SH: Yeah, I think when you see those big timelines of stuff, it’s sort of mind-blowing that we call what’s in my pocket a phone. It just seems so strange.
KG: It’s a television and it’s a radio —
KG: We actually have a telephone in that same case that’s sitting pretty near the iPhone, and it’s really interesting because it’s a card dialer telephone. It’s an early speed dial telephone that worked off the same principles as something like a hard weaving loom. You know, those big — I know this is an Apple program, but let’s go IBM mainframe for a minute, you know, like an IBM 360 or something that takes punch card technology. There was a telephone that used that, too.
I always tell people we’ve reached the Kodak Brownie moment in computing, which is basically their motto of “You push the button; we do the rest.” Which is to say that a lot of the processes behind technology have really become invisible and mysterious to us, and I think I’m okay with that, actually but it’s interesting to think about once in a while.
SH: We’ve seen the same thing, right, in talking about computers, where we started out with big, mechanical objects. We actually call them machines now, but they were actual, physical machines. Then we moved though the time that I find really fascinating, the time of the high priest and the punch card, where you are removed from your computing experience. You come back and see your results, and that’s really kind of where Apple enters the scene, right?
What we’re getting to today is that you guys have one of the last remaining known Apple Is. Tell me a little but about that computer. What was the world like it when it showed up?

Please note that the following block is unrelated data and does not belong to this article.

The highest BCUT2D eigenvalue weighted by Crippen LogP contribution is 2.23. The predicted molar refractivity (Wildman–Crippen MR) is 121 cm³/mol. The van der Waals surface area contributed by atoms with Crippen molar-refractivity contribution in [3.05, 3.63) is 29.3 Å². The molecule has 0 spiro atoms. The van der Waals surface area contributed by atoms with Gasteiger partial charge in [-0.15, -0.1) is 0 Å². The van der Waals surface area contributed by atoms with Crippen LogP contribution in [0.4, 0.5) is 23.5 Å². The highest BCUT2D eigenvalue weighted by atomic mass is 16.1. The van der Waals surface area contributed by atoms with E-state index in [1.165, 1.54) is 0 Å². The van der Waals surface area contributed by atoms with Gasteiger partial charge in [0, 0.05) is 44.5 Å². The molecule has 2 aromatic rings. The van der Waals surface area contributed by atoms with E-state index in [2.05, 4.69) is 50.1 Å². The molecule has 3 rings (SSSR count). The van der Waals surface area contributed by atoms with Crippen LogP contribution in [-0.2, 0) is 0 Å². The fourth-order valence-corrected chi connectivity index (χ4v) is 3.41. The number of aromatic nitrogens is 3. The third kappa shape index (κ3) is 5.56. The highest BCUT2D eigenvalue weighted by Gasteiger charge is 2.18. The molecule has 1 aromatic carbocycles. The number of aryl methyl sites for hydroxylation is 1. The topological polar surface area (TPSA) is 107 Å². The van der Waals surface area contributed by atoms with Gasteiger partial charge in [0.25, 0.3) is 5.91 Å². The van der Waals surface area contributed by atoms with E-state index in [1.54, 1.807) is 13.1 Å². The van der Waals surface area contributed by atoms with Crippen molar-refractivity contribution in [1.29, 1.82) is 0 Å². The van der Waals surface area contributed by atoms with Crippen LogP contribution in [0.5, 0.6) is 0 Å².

KG: Well, really, it’s interesting to kind of back track for a minute to about a year before it actually came into the world, (to) March 1975, which is the seeds of the beginning of the Homebrew Computer Club, which is where it really got its start in the garage in Menlo Park.
There’s a lot of writing out there on the Web debunking the myth of the garage and Silicon Valley, but Homebrew did actually start in a garage, for the first few meetings at least. Steve Wozniak had a technical problem he was trying to solve, and one of his friends he was working with at Hewlett Packard at the time told him he should really go this meeting. Apparently, he was a very shy guy, and with a bit of cajoling, he did eventually go. When he got there, he was just so inspired by the environment that was there.
I’ve read a lot about how competitive it was and read oral histories and things, and this seems to hold true, and it was out of going to that first meeting that the seeds for the Apple I — sorry, that’s kind of cheesy — were planted. He had developed computers before that, but this is really the beginning of the Apple I.
The Apple I that we have is one of the first 50 that were ever made. There are apparently 200 or so sold, and the locations today of about 46 of those 200 are known. What’s really special about ours is that is that’s one of the of the first 50 Apple Is that were ever sold, and out of that batch of the first 50, about nine of that batch are known to work. And ours works; it’s completely unmodified. It has all of its original chips; fully operational. I know this because I actually — this is a great perk of the job — I actually got to learn how to program BASIC on it.